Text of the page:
Considerations: If having a 6-inch strip seems useless to you, but having a 10-inch strip so that you can make a 5-inch wide book with the waste strips is something you would like, ask yourself, “Am I willing to give up the extra width on my main book’s page?” If you went for the 10-inch waste strip you would end up with a 12-inch panel that folds to 6 inches x 10 inches. Is a 6 x 10 inch page something with which you can live?
How many sheets will I need to tear?
With heavyweight art paper such as 140 lb. watercolor paper, or this heavy weight printmaking paper in today’s example, I like to have only 4 pieces of paper in each signature. When folded and collated they create a 16-page signature.
You’ll need to make a decision about how thick you want your signatures both in actual thickness and in the number of pages they contain. In today’s example that’s the signature size in pages for which I’m aiming.
Let’s also say I want a 4-signature book. That means I have to tear down 6 pieces of this paper to get 18 panels. When I divide them into signatures of 4 pieces each I am left with two pieces. So I can make a 4-signature book with 6 full sheets of this paper.
If I don’t want to have any paper left over I can tear down 12 full sheets and end up with 9 signatures (each with four pieces in them). I could then make one 4-signature book and one 5-signature book, or one really thick 9-signature book.
I tend to make books for journaling that have between 4 to 12 signatures. It depends on the paper type and intent for the book. If I’m going to the State Fair I might want the maximum number of pages possible, but use thinner paper to keep the bulk of the spine and the weight of the book down.
You get the idea.
When I make a book all the signatures are the same thickness. I do this for balance and for sewing considerations (tension). Experiment as you feel comfortable. I don’t see the point of trying to fit two extra pieces of paper in a book, because typically I tear down enough full sheets that there are sufficent pieces to divide equally by 4.
Example Two in the diagram above
The second portion of the diagram above shows a tear diagram for a 6 x 6 inch book. Again your final fold has to run with the 30-inch side of the paper (see the dashed line). To get a 6-inch wide book you need your pieces to be 12 inches wide. That means you’ll have 10 inches of waste. (Measure 12 inches to take off your 10, remember—measure what you want not the waste!). Now you have a waste piece that actually might be useful. A straight, non-fussy tear on that strip could yield 4 pieces that are 5 x 7-1/2 inches when folded, or you could tear it to the 6 inch height.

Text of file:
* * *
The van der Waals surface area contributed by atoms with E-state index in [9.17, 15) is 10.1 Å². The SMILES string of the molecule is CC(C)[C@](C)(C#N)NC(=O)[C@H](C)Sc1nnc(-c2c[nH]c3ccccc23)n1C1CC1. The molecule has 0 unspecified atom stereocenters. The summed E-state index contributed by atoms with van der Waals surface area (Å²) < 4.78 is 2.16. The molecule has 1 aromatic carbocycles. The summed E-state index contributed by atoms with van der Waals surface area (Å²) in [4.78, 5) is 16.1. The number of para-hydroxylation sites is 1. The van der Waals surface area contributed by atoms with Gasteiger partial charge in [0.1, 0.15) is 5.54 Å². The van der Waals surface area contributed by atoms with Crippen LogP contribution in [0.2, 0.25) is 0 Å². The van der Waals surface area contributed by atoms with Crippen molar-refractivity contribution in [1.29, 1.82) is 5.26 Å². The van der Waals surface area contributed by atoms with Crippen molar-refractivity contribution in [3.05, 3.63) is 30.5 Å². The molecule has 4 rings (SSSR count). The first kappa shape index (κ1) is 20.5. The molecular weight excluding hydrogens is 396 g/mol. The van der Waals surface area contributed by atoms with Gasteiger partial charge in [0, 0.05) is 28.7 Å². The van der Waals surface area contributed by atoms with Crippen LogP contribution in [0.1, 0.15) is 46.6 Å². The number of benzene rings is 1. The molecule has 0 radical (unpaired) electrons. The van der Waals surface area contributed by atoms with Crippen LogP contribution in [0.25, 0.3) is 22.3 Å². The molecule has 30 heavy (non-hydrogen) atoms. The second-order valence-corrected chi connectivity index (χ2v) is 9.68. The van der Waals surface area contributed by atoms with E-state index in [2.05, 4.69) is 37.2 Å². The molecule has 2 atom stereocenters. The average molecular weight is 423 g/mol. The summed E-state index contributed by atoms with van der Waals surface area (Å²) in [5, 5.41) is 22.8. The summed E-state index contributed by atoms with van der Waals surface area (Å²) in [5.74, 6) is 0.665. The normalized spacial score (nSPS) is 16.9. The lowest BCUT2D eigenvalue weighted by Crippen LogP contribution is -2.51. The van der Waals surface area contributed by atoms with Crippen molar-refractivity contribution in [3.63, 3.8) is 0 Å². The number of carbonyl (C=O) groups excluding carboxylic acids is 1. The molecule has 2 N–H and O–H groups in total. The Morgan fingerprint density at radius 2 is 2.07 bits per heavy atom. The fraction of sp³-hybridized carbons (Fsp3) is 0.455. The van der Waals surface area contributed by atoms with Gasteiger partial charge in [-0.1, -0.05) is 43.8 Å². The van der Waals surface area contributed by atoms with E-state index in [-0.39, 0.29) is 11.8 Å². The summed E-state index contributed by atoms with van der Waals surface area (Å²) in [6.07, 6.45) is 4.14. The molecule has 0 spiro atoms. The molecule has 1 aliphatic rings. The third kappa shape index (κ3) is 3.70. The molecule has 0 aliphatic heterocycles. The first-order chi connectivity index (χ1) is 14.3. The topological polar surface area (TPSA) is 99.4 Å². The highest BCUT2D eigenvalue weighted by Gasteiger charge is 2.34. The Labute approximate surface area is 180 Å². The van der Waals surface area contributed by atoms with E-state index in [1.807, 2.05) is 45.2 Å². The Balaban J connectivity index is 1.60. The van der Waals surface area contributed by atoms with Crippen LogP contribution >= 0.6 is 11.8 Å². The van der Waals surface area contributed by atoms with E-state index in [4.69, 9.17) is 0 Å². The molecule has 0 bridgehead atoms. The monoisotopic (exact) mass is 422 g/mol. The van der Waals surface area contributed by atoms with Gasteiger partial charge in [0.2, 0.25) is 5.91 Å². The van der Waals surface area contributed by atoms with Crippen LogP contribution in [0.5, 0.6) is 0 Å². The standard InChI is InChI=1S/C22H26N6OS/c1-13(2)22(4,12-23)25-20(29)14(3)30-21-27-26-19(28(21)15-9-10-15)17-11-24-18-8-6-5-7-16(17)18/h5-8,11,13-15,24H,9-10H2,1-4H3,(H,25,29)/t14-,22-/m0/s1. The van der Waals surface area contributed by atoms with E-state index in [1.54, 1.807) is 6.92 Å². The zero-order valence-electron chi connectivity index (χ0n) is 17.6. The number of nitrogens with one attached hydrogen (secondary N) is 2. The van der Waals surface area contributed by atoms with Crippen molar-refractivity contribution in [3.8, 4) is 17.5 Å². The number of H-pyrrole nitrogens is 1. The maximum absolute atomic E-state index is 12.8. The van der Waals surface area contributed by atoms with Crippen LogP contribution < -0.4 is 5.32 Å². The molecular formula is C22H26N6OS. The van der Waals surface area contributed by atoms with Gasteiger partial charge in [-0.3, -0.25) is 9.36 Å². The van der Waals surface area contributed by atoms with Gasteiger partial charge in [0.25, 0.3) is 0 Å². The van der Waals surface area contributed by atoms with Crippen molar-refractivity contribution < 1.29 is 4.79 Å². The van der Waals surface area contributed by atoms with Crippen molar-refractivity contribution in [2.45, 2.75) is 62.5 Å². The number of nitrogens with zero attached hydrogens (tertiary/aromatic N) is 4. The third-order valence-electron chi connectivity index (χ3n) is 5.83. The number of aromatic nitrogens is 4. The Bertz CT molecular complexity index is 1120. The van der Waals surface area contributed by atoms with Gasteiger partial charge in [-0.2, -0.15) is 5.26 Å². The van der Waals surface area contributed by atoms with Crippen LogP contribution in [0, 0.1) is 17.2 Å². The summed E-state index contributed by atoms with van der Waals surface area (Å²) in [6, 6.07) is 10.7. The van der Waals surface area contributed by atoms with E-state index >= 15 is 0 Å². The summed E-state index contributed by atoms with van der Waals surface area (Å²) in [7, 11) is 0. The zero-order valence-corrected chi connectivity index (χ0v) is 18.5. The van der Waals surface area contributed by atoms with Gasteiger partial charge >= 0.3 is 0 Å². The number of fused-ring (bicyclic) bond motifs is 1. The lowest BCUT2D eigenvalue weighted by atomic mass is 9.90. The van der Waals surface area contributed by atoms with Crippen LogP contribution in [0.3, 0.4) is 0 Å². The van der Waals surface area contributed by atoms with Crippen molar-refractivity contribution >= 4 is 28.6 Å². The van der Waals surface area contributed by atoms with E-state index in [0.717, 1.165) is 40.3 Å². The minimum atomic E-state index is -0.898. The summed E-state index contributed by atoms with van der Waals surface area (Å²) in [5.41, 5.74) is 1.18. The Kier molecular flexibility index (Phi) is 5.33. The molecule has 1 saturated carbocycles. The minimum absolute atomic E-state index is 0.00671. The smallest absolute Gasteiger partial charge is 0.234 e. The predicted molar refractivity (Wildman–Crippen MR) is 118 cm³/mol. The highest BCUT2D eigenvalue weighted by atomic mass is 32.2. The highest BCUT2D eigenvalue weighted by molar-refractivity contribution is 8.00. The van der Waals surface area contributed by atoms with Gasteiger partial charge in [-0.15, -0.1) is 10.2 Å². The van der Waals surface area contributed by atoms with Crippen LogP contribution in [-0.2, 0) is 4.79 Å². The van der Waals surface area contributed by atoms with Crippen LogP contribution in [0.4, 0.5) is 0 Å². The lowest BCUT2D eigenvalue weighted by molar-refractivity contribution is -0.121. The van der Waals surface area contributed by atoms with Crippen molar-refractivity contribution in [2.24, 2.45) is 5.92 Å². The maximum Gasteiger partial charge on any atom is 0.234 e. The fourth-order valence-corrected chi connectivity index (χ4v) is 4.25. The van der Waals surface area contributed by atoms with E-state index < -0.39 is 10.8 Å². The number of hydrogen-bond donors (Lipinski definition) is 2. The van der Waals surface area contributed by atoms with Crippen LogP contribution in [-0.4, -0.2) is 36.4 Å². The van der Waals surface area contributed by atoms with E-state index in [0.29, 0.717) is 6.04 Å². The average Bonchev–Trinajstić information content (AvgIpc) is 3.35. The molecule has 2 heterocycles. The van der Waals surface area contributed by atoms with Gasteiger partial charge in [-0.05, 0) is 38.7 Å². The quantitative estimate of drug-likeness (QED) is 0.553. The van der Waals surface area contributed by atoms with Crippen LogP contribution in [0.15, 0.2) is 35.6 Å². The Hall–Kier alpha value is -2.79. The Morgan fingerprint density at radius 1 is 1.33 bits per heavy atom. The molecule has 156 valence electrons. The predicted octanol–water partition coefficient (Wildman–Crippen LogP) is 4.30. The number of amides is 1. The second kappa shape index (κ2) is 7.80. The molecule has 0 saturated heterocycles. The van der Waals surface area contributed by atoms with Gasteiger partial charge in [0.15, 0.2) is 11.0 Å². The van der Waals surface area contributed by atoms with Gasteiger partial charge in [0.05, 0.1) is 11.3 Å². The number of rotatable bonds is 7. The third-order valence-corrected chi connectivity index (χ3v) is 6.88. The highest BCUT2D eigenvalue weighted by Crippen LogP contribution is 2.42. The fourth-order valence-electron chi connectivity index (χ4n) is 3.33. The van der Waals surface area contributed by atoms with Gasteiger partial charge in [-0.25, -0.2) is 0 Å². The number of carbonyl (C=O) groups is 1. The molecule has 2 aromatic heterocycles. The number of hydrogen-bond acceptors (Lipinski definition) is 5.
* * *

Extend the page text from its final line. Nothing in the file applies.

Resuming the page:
When tearing the height I recommend you again determine what the measurement of each panel will actually be (slightly less, more, or exactly 6 inches depending on your sheet’s real measurement) and then starting at one side measure for ONE panel. Follow instructions about how to use a measuring strip, and how to score, fold, and tear in the first example above.
What you are left with after removal of one panel is a piece that you can simply fold in half once and tear, and then fold each of those two pieces in half and tear. (Keep the grain direction in the proper orientation—you must tear against the grain in these final tears so that your final fold will be with the grain.)
My basic approach is to get as quickly as possible to tears that you don’t have to measure—but simply have to fold in half to achieve. (Again, see the video from Friday for instructions on how to fold and tear in this fashion.)
Get it? Got it? Good. Now tear.
The examples I’ve gone over today are just two of an infinite number of possibilities. You need to look at your full sheet, its grain direction, and your own desire for books of a certain dimension and then impose those constraints onto your full sheet. The math involved is pretty minimal; the rewards are phenomenal.
You get to have a book that contains the paper you want to use, in the size and format with which you want to work. If you have a particular bag or pack where space is tight and no commercial journal will fit, you can create books that work. If you are like me and need to keep what you carry to a minimum then you’ll be able to skate right to the edge of what you can carry by adjusting your book sizes accordingly. And again, if you are like me and really like square books…enough said. Go make a book.
Update 2.28.12—I just remembered that I wrote about how to select a size of book that works for you (so that you can then make books that size) in “Choosing a Journal Size.” If you would like to read a discussion of the process from my point of view please check that post out too.